Monday, June 21, 2010


Email from Kathleen:

A chara,

Déanam dearmad!

I forgot to ask you -If you find the source for the reasons that cuid is used or not used please send it out to me/us. I dont know if the others are interested in getting too deep in the grammar (particularly Jan shes too new at this) but now Im really curious because Ive plumbed the depths of my sources and still dont really know when it would be used or not. Although Im sure seeing it pop up all over, now, in a book Im reading but always with that possessive adjective in front.

Le meas,


Email from Me:

Sure thing Kathleen. Sean and I have been practicing all week. We've got a new 5 verbs down this last week. We tried to do 3 a day but that was just too much. I've been downloading the mp3 native speaker files for those of us interested in learning how to say things more correctly and let me tell you that imeact and oscailt threw us for a bit of a loop with the native sounds.

That's the forum link I found that seems to have worked best so far for learning cuid. It's the rule I half explained last week. I didn't want to go into the mo just yet as no one seemed to really be wanting to learn all rules. I've been reformatting erin's web for easier grammar rules learning for Sean and I as well (and that had us joking we don't remember our English grammar from 3rd grade, so we probably have to refresh on all that as well). And we're setting up a system of me sending him mp3 files recording of how I say things and we'll learn together that way. I asked him, what if I say it wrong? And he expressed that's fine as long as we quickly update each other, as that is what has been happening now.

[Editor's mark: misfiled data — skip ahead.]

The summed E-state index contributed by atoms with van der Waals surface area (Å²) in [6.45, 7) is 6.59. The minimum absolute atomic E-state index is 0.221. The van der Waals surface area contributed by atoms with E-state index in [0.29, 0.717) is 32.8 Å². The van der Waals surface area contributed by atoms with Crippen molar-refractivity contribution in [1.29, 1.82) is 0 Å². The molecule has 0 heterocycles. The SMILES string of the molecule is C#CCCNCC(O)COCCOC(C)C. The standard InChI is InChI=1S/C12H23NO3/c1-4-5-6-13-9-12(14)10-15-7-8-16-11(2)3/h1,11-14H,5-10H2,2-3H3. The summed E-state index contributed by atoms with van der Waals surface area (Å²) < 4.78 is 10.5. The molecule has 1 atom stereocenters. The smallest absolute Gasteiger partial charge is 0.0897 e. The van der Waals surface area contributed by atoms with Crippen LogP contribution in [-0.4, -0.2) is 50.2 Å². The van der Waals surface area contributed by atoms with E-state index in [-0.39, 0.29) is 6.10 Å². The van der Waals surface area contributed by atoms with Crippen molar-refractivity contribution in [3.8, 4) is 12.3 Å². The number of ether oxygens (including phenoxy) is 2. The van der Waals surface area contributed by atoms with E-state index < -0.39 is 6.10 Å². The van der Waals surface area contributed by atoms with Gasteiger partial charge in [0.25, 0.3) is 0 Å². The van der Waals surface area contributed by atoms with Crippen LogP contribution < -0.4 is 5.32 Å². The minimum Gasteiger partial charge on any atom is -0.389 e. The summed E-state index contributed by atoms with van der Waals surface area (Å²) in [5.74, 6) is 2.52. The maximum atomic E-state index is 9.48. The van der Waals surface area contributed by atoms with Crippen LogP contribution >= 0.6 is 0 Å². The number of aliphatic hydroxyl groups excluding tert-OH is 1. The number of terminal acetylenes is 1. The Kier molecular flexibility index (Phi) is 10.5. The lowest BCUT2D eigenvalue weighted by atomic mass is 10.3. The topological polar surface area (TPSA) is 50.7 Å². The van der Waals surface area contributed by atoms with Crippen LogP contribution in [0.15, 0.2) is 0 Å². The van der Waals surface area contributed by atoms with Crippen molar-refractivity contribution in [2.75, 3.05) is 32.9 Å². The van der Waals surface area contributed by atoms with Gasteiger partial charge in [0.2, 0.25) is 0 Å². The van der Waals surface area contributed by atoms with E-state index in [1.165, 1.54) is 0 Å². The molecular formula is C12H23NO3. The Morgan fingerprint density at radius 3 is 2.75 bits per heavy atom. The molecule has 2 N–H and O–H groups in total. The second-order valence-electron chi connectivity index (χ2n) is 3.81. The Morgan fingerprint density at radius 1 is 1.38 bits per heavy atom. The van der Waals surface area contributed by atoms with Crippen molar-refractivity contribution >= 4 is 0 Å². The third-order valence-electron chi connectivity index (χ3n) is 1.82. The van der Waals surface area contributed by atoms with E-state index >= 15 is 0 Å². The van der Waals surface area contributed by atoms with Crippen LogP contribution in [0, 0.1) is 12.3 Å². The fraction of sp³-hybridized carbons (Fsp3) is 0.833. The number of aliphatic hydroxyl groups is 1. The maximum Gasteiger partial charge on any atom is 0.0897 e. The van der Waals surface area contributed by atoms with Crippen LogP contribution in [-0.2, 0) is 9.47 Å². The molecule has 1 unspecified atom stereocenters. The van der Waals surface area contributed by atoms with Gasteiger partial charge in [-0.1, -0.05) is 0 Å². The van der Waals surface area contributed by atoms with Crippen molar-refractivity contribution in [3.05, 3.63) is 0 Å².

Basically with cuid, I've been getting the gist that as it literally means "part" or "portion" it actually reminds of coin but of course used differently. Wiki has a good synopsis ...

In addition to its use as a regular noun meaning "part" or "portion", cuid is used with non-inalienable mass nouns and plural count nouns as a kind of measure word after a possessive pronoun or before a genitive.

  • mo chuid leabhar – "my books" (lit. "my portion of books")
  • cuid éadaigh Sheáin – "Seán's clothing" (lit. "Seán's portion of clothing")

It is not used with inalienable nouns like relatives and body parts:

And I have read in other forums that cuid is equated to times when we use pronouns as the closest way to explain it in English, since we don't use anything like it in English.

Otherwise I've put a post in Erin's Web's forum so we'll see what people come back with.

Smiles Kathleen!

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